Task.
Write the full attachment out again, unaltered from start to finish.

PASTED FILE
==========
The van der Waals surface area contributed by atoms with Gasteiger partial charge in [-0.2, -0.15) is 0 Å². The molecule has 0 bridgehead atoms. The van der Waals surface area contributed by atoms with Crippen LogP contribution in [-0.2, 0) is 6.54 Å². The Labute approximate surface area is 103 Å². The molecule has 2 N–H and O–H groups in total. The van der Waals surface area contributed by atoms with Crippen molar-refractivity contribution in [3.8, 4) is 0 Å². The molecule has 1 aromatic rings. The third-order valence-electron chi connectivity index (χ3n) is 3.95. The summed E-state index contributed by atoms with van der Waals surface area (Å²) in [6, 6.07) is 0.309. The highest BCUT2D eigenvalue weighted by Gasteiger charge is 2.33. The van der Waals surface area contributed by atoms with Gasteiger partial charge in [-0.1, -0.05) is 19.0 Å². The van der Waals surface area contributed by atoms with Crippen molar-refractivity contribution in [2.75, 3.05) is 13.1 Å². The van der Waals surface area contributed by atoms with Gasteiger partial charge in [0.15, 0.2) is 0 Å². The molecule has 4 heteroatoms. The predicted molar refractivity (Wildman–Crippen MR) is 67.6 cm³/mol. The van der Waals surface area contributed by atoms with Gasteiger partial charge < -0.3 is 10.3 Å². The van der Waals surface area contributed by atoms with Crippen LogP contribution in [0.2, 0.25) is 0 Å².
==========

The van der Waals surface area contributed by atoms with Gasteiger partial charge in [-0.2, -0.15) is 0 Å². The molecule has 0 bridgehead atoms. The van der Waals surface area contributed by atoms with Crippen LogP contribution in [-0.2, 0) is 6.54 Å². The Labute approximate surface area is 103 Å². The molecule has 2 N–H and O–H groups in total. The van der Waals surface area contributed by atoms with Crippen molar-refractivity contribution in [3.8, 4) is 0 Å². The molecule has 1 aromatic rings. The third-order valence-electron chi connectivity index (χ3n) is 3.95. The summed E-state index contributed by atoms with van der Waals surface area (Å²) in [6, 6.07) is 0.309. The highest BCUT2D eigenvalue weighted by Gasteiger charge is 2.33. The van der Waals surface area contributed by atoms with Gasteiger partial charge in [-0.1, -0.05) is 19.0 Å². The van der Waals surface area contributed by atoms with Crippen molar-refractivity contribution in [2.75, 3.05) is 13.1 Å². The van der Waals surface area contributed by atoms with Gasteiger partial charge in [0.15, 0.2) is 0 Å². The molecule has 4 heteroatoms. The predicted molar refractivity (Wildman–Crippen MR) is 67.6 cm³/mol. The van der Waals surface area contributed by atoms with Gasteiger partial charge < -0.3 is 10.3 Å². The van der Waals surface area contributed by atoms with Crippen LogP contribution in [0.2, 0.25) is 0 Å².